However, in preparation for the second trial regarding specific intent to deceive, Regeneron submitted trial affidavits from Dr. Jones and Regeneron’s in-house counsel Dr. Smeland, along with a privilege log indicating that it had “withheld many documents from Dr. Smeland’s files that he had authored or received on the basis of the attorney/client privilege and/or work product doctrine.” Id. at 589. After an in camera review of a portion of the previously unproduced documents revealed several types of discovery misconduct, the District Court considered several potential sanctions including allowing the trial declarations, which would have required “a top-to-bottom re-review of the Regeneron privilege log,” “additional document production, fact depositions, and revised expert reports and depositions.” Id. at 594-95.
How “Material” is Regeneron to Future Disputes?
Although the patent bar may have benefitted from the Federal Circuit’s reconsideration of Regeneron—even if just to clarify the circumstances under which litigation misconduct could lead to an adverse inference of specific intent to deceive—Regeneron represents a narrow fact pattern and that should not be applied to find inequitable conduct by prosecuting attorneys without control over litigation strategy.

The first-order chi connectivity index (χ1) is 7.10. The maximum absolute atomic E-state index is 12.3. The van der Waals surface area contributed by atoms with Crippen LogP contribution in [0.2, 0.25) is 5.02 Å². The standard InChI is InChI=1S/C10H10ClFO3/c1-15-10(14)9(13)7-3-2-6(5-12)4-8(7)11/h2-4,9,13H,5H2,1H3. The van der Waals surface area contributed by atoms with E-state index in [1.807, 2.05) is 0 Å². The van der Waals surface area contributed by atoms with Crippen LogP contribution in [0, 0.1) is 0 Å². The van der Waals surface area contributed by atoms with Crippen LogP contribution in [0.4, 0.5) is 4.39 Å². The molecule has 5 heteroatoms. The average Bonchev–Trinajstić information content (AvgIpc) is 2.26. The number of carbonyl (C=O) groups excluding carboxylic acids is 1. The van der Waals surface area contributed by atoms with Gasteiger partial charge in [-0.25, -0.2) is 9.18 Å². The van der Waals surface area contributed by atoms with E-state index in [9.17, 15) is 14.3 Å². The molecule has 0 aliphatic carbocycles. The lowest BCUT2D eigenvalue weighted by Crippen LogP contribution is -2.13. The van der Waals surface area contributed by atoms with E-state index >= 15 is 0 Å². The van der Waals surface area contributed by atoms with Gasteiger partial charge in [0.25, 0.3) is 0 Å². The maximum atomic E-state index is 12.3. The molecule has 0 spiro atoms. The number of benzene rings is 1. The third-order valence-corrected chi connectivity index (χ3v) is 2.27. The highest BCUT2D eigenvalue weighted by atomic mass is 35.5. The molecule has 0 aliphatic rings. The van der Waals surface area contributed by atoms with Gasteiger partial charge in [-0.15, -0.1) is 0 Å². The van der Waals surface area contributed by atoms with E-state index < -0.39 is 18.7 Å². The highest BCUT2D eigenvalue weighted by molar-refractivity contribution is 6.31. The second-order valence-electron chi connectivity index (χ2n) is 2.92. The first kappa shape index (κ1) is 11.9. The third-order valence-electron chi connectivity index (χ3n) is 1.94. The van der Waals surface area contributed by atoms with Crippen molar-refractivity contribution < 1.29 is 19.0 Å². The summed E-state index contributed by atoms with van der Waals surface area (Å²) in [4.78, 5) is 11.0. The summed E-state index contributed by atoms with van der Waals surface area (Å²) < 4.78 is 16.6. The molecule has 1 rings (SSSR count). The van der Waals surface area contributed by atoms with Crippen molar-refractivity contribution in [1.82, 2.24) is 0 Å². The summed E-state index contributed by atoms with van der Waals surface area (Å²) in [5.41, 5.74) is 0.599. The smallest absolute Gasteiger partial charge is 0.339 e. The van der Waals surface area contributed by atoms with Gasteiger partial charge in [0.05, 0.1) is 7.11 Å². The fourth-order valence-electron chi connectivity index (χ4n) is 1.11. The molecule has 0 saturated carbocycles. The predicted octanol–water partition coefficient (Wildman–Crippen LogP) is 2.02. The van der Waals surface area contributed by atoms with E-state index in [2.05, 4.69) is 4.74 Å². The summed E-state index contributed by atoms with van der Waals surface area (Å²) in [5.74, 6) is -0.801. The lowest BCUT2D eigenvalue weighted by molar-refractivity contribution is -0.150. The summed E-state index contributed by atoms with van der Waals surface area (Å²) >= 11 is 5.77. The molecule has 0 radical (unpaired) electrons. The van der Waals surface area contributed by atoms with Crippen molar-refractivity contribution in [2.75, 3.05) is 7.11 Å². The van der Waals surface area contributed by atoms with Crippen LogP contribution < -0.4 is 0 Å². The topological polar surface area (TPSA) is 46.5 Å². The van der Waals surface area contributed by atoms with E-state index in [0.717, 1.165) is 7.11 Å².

Regeneron is best read as an example of a set of facts that led a district court judge to use the broad discretion available to judges in the face of litigation misconduct to apply an adverse inference sanction.
Again, neither the District Court nor the Federal Circuit found inequitable conduct based on the actions of Regeneron’s outside then-patent-agent. This should give considerable comfort to outside prosecution counsel although many other reasons remain to be wary of inequitable conduct allegations and to act accordingly to protect the client’s patent and the practitioner’s reputation.
Regeneron presents a mixed bag for in-house counsel or outside prosecuting counsel that also have control over litigation strategy. Although it is difficult to generalize in view of the various organization structures used for patent management, even the most narrow reading of Regeneron should give those controlling litigation involving patents that they personally prosecuted pause to consider whether litigation strategy may bolster inequitable conduct allegations against that attorney. However, the most equitable application of Regeneron would limit the finding of adverse inferences to situations in which the individual subject to the adverse inference had control over the litigation misconduct triggering the adverse inference.
Brian Landry is a partner and Justin Crotty is an associate in the Boston office of Saul Ewing Arnstein & Lehr LLP. Any views or opinions expressed in this article are solely their own and do not necessarily represent those of the firm or its clients.